Eighteen-year-old Highwayman, who tried to cut the Fatal Rope, and died with a Laugh in 1693
JAMES LEONARD, a youth of no more than eighteen years old, who had been at the reduction of Ireland, and afterwards in Flanders, under the late King William (we may suppose only in the quality of a waiting-boy at first), was but just returned to England when he was apprehended, condemned and executed, for a robbery on the highway. He was so little concerned at the gallows that he smiled at his misfortune, and pulling a knife out of his pocket attempted to cut the rope. When he was asked the reason of his so doing —- "Nothing more" says he, "than that I should have given you the trouble of buying a new rope, if my knife had been good." Leaning his back against his coffin as it stood on the cope of the cart, he laughed out heartily and spoke as follows: —-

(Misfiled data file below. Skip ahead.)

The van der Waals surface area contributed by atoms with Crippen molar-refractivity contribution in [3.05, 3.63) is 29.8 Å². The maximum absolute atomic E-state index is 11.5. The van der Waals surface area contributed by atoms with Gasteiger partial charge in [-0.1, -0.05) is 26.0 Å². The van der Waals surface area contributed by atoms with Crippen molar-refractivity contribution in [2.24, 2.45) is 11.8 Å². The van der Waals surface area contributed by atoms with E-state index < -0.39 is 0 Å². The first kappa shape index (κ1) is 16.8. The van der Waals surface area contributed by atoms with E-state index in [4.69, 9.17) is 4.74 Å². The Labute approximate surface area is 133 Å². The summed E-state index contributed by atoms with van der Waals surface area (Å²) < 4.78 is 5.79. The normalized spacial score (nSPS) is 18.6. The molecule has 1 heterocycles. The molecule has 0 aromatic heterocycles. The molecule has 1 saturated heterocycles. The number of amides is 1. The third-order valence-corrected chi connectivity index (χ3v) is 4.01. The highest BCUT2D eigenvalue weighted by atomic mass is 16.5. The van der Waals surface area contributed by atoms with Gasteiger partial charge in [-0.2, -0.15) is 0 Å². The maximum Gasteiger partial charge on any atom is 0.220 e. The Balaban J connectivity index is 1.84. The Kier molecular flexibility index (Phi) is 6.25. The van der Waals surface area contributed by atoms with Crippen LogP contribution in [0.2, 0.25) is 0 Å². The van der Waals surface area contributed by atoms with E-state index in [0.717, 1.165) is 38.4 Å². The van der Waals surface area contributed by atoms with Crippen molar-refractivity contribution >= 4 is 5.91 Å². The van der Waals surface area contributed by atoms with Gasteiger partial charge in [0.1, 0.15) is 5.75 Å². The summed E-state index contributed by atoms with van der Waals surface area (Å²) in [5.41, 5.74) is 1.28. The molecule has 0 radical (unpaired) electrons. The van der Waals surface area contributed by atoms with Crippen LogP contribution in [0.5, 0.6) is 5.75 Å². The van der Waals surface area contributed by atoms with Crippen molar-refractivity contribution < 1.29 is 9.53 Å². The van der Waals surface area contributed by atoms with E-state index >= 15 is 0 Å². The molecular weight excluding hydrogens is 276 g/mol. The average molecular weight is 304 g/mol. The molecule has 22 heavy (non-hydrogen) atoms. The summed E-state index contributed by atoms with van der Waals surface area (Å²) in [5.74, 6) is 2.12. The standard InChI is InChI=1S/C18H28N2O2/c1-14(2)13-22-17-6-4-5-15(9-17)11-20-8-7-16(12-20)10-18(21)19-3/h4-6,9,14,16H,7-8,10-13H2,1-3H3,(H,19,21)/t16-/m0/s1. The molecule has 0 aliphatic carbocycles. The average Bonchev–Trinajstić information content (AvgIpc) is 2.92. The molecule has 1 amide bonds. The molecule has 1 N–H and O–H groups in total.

GOOD PEOPLE, —- I am a Roman Catholic, and so I die. You see I am but very young; however I have made good use of my time, for I have been as great a rogue as those that are older. Methinks 'tis a plaguey cold morning; they need not have brought one to be hanged in such weather as will freeze a body before the job's over.